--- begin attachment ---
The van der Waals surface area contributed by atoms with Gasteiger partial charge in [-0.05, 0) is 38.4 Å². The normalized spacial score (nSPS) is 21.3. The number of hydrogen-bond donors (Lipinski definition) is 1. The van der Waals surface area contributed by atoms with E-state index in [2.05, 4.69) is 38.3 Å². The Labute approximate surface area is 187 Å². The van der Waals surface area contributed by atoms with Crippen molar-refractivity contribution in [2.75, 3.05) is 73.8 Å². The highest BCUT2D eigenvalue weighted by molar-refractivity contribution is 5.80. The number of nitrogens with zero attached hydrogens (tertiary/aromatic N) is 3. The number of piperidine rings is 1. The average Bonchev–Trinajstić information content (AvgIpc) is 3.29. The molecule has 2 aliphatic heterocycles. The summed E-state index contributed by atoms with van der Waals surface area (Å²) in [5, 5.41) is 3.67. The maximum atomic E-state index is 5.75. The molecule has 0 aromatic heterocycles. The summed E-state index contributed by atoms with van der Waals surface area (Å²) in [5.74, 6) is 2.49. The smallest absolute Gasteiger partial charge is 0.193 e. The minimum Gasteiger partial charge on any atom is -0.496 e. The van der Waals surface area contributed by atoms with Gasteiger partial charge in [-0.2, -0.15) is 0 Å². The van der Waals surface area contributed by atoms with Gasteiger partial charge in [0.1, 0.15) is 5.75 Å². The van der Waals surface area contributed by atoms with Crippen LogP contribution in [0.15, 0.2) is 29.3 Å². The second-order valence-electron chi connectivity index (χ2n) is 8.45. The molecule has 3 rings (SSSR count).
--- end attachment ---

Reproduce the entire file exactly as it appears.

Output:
The van der Waals surface area contributed by atoms with Gasteiger partial charge in [-0.05, 0) is 38.4 Å². The normalized spacial score (nSPS) is 21.3. The number of hydrogen-bond donors (Lipinski definition) is 1. The van der Waals surface area contributed by atoms with E-state index in [2.05, 4.69) is 38.3 Å². The Labute approximate surface area is 187 Å². The van der Waals surface area contributed by atoms with Crippen molar-refractivity contribution in [2.75, 3.05) is 73.8 Å². The highest BCUT2D eigenvalue weighted by molar-refractivity contribution is 5.80. The number of nitrogens with zero attached hydrogens (tertiary/aromatic N) is 3. The number of piperidine rings is 1. The average Bonchev–Trinajstić information content (AvgIpc) is 3.29. The molecule has 2 aliphatic heterocycles. The summed E-state index contributed by atoms with van der Waals surface area (Å²) in [5, 5.41) is 3.67. The maximum atomic E-state index is 5.75. The molecule has 0 aromatic heterocycles. The summed E-state index contributed by atoms with van der Waals surface area (Å²) in [5.74, 6) is 2.49. The smallest absolute Gasteiger partial charge is 0.193 e. The minimum Gasteiger partial charge on any atom is -0.496 e. The van der Waals surface area contributed by atoms with Gasteiger partial charge in [-0.2, -0.15) is 0 Å². The van der Waals surface area contributed by atoms with Gasteiger partial charge in [0.1, 0.15) is 5.75 Å². The van der Waals surface area contributed by atoms with Crippen LogP contribution in [0.15, 0.2) is 29.3 Å². The second-order valence-electron chi connectivity index (χ2n) is 8.45. The molecule has 3 rings (SSSR count).